Gove on manoeuvres

Just a week away in the Dordogne and we come back to what is being spun as the biggest upheaval in secondary education since the 1980’s.

The core proposals seem to be a two tier examination structure with one route for about 70% and another for the rest and the abolition of the secondary national curriculum. We are to have more rigorous examinations in primarily traditional academic subjects and only one exam board delivering each subject. EBacc may well become the key accountability measure for schools. A consultation document is promised for July.

It seems clear that a good deal of this is political positioning by Gove. The next Tory leadership campaign seems to have started (does that mean they’ve given up on 2015?) and Gove is looking to build support on the back benches and in the Tory press. It really seems to be a pretty bad reason for turning secondary education upside down.

The spin was firmly a return to the golden age of O level when standards were standards. I’m not sure what that says about the country and the quality of our public debate. We seem to have the assumption that everything is going to the dogs and that something old will automatically be better. I wonder how that approach would play in medicine, engineering or any kind of science. But in education apparently it works every time.

Some of us are old enough to remember the rigorous O levels of the 1960’s golden age. The mantra in my history O level  was “20 facts an essay”. Make lists of facts on every topic, learn them and string them together with a few “and’s”, “but’s” and “however’s”. Grade A guaranteed. And it was. So let’s try and get rid of the idealisation about the past and rather try and understand what young people need to know and be able to do this century.

At the heart of the proposals is the two tier system. 70% to be selected, presumably at 14. It seems pretty clear that the two levels will be radically different so selection will be needed. So any late developers, pupils just learning English or just those who didn’t do a lot of work in their early teens will be shut out of attempting the new O levels. A rough estimate would be that 20,000 pupils who currently get some good GCSE’s (ie A to C) would be shut out under a selective system.

20,000 young lives is a big price to pay to promote Michael Gove’s leadership prospects.

It may well be though that this is not meant too seriously. Nick Clegg has said it won’t happen so we can all rest securely in our beds …. can’t we? It could well be that Gove isn’t too fussed about this – at least in this parliament. What he does want and may well still get is to drive the secondary curriculum back to a narrow range of academic subjects and a focus on rote learning.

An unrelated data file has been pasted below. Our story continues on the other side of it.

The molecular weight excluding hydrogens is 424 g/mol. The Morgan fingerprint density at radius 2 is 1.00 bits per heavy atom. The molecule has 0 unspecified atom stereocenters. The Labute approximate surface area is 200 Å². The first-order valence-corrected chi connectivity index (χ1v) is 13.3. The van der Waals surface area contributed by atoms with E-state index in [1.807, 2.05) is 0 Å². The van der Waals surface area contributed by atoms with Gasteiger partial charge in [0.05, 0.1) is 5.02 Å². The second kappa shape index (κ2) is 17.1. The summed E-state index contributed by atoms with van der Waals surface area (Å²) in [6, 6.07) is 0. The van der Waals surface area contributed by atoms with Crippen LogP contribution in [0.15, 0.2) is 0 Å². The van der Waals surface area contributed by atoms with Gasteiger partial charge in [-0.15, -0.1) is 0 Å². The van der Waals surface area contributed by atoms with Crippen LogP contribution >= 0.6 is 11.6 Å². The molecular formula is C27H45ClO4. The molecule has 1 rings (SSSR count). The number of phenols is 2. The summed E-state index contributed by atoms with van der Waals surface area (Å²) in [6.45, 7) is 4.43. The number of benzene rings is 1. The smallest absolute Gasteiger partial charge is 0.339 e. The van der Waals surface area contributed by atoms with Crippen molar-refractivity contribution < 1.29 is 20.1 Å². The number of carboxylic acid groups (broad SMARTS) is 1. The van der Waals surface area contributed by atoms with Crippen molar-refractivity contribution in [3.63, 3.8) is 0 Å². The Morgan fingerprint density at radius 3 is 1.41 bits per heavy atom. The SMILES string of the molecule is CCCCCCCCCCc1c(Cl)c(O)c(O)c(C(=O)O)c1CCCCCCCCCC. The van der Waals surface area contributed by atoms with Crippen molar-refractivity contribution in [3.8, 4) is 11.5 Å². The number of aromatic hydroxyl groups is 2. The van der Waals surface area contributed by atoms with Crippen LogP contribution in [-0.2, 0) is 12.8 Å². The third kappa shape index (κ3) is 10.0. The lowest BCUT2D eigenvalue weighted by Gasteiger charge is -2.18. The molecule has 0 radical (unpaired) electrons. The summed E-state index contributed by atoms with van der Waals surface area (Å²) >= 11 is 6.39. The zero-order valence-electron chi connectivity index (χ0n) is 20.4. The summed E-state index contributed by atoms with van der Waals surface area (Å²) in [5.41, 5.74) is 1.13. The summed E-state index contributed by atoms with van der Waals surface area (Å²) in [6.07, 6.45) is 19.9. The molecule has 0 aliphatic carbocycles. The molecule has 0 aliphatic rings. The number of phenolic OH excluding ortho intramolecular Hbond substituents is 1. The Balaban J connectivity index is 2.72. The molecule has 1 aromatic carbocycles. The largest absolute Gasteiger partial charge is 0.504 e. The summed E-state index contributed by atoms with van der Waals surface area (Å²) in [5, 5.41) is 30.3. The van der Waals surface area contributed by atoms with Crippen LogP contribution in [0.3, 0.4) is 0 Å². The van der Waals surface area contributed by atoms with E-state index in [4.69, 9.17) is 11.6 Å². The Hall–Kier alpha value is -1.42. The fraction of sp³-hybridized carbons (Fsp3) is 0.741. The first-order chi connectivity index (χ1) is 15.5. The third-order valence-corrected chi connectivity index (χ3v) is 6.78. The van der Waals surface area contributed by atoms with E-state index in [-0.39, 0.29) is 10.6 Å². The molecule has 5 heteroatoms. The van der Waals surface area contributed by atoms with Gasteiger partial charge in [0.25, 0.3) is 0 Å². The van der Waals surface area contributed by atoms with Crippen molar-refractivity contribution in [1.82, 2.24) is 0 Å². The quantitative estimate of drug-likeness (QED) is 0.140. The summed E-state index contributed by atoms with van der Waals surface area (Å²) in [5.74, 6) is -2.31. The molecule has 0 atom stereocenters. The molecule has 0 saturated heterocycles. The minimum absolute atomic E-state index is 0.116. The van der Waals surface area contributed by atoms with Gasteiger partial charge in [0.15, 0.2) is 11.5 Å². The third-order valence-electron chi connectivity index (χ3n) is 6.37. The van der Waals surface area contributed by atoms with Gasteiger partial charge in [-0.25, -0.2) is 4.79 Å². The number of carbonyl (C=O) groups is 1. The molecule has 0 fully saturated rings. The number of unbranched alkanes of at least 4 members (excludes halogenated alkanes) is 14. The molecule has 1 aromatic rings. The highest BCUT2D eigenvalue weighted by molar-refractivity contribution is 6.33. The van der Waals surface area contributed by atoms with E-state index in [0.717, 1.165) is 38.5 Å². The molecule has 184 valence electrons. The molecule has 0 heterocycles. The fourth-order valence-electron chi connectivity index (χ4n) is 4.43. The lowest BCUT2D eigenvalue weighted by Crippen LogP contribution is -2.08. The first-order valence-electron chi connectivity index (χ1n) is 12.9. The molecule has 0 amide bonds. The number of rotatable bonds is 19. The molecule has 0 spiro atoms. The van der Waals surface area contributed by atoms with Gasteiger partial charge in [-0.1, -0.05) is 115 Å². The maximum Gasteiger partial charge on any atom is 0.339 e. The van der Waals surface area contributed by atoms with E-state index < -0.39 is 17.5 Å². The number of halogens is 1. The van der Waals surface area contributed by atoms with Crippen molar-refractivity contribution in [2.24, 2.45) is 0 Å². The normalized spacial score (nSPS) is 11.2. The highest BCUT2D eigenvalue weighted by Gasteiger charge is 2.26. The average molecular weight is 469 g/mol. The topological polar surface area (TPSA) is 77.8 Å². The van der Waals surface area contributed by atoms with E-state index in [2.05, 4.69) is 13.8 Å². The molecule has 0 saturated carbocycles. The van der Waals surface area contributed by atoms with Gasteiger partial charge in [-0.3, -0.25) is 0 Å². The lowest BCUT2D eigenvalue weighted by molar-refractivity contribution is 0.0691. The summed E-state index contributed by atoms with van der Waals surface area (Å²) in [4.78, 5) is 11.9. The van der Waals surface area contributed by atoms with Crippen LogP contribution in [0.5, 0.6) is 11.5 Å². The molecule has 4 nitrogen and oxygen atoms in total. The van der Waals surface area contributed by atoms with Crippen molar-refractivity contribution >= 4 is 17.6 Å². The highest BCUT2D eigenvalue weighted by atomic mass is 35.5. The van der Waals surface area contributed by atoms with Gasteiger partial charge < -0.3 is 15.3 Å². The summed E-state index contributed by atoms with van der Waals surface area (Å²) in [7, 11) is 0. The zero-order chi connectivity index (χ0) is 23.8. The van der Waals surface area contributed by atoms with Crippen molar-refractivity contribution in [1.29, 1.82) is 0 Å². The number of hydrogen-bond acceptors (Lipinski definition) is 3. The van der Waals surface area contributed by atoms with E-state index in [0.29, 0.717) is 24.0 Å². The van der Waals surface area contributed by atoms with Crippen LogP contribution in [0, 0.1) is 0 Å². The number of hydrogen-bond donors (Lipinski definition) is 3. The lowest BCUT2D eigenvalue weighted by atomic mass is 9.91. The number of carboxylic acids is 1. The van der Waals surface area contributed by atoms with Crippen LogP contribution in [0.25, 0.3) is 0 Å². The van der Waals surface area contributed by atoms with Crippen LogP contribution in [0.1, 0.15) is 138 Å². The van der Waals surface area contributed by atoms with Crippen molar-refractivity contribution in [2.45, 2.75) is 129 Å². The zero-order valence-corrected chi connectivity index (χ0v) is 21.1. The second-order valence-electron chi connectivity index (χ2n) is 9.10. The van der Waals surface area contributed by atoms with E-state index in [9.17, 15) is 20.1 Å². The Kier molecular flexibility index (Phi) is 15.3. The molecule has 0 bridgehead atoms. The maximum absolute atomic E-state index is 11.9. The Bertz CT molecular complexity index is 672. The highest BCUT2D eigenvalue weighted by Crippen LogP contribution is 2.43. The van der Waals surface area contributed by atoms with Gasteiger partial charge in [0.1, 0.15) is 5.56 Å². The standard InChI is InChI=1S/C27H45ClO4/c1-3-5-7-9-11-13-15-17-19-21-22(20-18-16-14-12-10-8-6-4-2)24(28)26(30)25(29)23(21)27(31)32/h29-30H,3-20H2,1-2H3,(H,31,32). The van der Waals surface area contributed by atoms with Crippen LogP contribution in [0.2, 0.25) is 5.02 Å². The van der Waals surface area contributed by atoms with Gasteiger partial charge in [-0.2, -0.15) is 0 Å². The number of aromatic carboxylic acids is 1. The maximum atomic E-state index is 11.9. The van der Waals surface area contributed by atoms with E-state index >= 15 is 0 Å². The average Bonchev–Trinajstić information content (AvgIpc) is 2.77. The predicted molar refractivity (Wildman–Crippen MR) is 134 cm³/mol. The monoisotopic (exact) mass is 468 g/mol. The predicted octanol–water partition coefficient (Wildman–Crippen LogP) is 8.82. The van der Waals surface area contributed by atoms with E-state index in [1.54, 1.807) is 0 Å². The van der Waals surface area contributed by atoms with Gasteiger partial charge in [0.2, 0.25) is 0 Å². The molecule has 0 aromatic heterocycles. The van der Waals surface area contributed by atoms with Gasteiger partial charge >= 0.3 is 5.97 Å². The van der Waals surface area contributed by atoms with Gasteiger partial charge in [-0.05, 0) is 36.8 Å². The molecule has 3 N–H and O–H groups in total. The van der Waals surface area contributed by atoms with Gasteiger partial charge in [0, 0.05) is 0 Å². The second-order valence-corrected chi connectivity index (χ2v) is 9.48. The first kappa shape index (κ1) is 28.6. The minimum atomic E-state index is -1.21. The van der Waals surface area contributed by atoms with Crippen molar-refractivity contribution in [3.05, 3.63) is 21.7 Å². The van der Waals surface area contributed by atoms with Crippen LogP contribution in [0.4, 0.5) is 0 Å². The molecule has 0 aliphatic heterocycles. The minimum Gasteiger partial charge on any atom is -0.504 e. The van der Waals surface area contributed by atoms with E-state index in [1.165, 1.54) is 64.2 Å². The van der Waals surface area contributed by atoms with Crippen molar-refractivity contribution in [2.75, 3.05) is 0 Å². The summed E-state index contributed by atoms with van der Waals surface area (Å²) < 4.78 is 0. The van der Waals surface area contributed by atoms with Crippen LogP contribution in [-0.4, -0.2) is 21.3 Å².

Scrapping the National Curriculum is after all pretty irrelevant if your qualifications framework forces schools down the path he wants. And if academies thought they had any kind of curriculum freedom, they’d better think again.

So we need to do more than pick off the obvious target. The case that a narrow curriculum based on academic rote learning is selling our children short is not an easy one to make, given the nostalgia that dominates educational debate. But it needs to be made long and loud.

Advertisements

One Comment on “Gove on manoeuvres”

  1. David Pavett says:

    I agree that most of this is sounding off an aimed at the next parliament, appealing to the Tory base, and positioning for leadership battles. That doesn’t mean that it is not important but it is perhaps best not to treat it as some kind of emergency that we have to drop everything to deal with.

    Sounding off it may be but, at the same time, it obviously reflects some heartfelt prejudices within the ranks of Tory voters.

    These sorts of statements are predicated on a sea of prejudice which has been generated in the past 30 years or so against state schools. To deal with them effectively we have to show that those prejudices are based on a highly selective and distorted view of what state schools have achieved.

    I think that, all the same, we have to avoid defending whatever Gove attacks as if we could define good education to be whatever he is against. To do that would be to open ourselves to manipulation. The left needs to produce its own case to defend what was and is good in state schools while criticising the shortcomings of that provision which has never been allowed to be truly comprehensive.

    Sad to say the missing piece in all this is Labour’s education policy. Where is it? For the moment is all but silent while Gove rampages through the education system.